There are two real updates today. The first is that the Castles and Crusades Solo Handbook is now called Crusaders Solo Handbook and the book is finished, the content at least. The other nice thing is that I have an update to the playtest, Hancock the Paladin.
I am preparing solo rules for this game. If you would like to know when they are ready and get a discount on DriveThruRPG, there is a link at the end of this post.
Castles and Crusades Solo
The Solo Handbook is going to be both PDF and print on demand. The text runs to about 38 pages, not a massive tome by any measure, but my rules are always on the rules-light side because that is the style of play I like.
The only hold up is waiting on the Castles & Crusades 3rd Party Publishers Guidelines and a cover. I need the guidelines just to check that everything is above board and legal. I would really like to reference Castles & Crusades on the front cover, just so people know what they are buying, but you have to be careful that you are not breaking their trademark or copyright.
The solo rules try and emulate the SIEGEengine. It is a roll high for a Yes mechanic, You can do nearly all base oracle questions without needing the rules open. I have kept tables to an absolute minimum. I had a choice over how to handle open questions, those that cannot be answered with a yes-no. These are your ‘What are they saying?’, ‘What are the books about?’ type questions. I could either go down a d20 roll route or a diceless ‘narrative’ approach.
In the end, I decided to include both. Both work really well. I have tried to make so that the solo rules do not get in the way, and I think I have achieved that. Having both options means that you can dip in and out of both systems depending on the situation. My games tend to be more character interaction lead and that means that the d20 table gets a lot of use as it works well for motivations and conversations. When I am asking about environmental factors, what things look like, game lore and culture, the alternative word prompt, narrative method works nicely.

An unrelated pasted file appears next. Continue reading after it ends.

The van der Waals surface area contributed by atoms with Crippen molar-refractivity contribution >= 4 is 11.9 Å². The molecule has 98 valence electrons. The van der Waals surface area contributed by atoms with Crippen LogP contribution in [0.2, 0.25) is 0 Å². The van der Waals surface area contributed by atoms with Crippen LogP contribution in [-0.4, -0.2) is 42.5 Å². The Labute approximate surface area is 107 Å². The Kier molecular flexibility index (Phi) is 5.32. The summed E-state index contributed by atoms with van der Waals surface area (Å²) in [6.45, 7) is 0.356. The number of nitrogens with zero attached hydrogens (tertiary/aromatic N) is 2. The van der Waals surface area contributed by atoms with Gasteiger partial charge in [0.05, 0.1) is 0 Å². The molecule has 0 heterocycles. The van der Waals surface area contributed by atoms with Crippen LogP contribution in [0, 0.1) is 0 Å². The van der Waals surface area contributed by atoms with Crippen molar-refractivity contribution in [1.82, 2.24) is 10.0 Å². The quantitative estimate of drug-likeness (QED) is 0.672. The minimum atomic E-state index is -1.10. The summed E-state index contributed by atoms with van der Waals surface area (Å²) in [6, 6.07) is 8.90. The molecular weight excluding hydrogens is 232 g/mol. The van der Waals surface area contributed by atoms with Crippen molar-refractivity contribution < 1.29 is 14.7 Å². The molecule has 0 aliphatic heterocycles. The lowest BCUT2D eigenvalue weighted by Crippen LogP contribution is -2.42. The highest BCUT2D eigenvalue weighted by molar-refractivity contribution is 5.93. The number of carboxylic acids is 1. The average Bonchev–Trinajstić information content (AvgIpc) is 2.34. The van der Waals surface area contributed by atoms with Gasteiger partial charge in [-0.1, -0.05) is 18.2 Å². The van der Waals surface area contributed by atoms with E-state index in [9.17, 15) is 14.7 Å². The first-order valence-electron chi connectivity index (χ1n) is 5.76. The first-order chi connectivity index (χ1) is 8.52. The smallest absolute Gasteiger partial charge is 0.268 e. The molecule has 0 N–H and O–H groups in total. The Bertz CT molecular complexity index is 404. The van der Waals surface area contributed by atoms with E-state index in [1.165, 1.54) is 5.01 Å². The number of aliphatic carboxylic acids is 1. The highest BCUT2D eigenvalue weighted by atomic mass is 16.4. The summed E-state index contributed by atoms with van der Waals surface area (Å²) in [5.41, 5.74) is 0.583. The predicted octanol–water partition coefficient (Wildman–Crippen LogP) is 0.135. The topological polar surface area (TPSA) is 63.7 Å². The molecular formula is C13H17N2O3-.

There is no disadvantage to having both, and if it makes rules more appealing to more players of different play styles, then everyone wins.
Hancock the Paladin
If you are not familiar with Hancock, you can catch up with his adventure here.
We left Hancock at the gold mine, now occupied by the ageing warlord and his followers. As he got to learn more about what was happening at the mine, it turns out that they could not or would not move the ore because of the goblin threat but they are sat on quite a bit of raw gold ore. The smelting should be happening back at the town. This is another reason for the town’s poverty, those that worked the ore are unemployed without the shipments being taken to town.
The underlying problem was most definitely the goblins pressing in from the north. Hancock decided to find the cause of the goblins coming south. Unknown to him, a couple of days out from the mine, as Hancock moved north, his trail was picked up by a hungry polar bear. (random encounter). I created a progress clock with 8 segments. Every time that Hancock was delayed or rested, the clock ticked down one segment. When the eight segments are complete the bear catches up with Hancock. So there is now a bear inexorably catching up with our intrepid paladin
Struggling north through a blizzard Hancock has a couple of short and bloody encounters with goblins and then a more unexpected one. He meets a group of goblins that are protecting goblin infants. These are the females of the goblin tribe and Hancock manages to get them to talk.
The goblins live in a semi natural cave complex in the mountains. Different tribes control different areas of these caves. Their tribe had recently excavated and explored some natural caves that went west towards the sea. They have unwittingly disturbed what they called Sea Wraiths, the restless spirits of sailors who has lost their lives on the rocks of those cliffs.
It was this undead threat that has driven the goblins from their homes. The other tribes have shut their doors to them and the wraiths were drifting through the caves and slaying any goblin they found.
With this information Hancock set out for the goblin caves. The females had told him how to find the entrance and avoid the other tribes. Having passed through the goblin lines he didn’t meet any more hostile goblins but the journey took a further two days. By this time the bear clock had ticked down by five of the 8 segments!
Hancocks adventure may continue in another post!
If you are not familiar with Progress Clocks they are introduced in the solo rules. I first encountered them in Blades in the Dark, but they are a fantastic way of tracking events that are happening ‘off camera’. They are literally a quickly sketched circle divided into segments. You ‘tick’ the clock down either by time or by events. When the clock has run down the attached event happens. In this case the bear tracking Hancock will catch him. Some clocks never run down, the adventure moves on and the attached event is no longer relevant. Other clocks run down quickly. There is no real limit to how many clocks a campaign can have running. They are great for tracking campaign story arcs!
Crusaders Solo Handbook Discount
I am hoping to have my Crusaders Solo Handbook live on DriveThruRPG in May (2020). If you are interested, there is an offer below.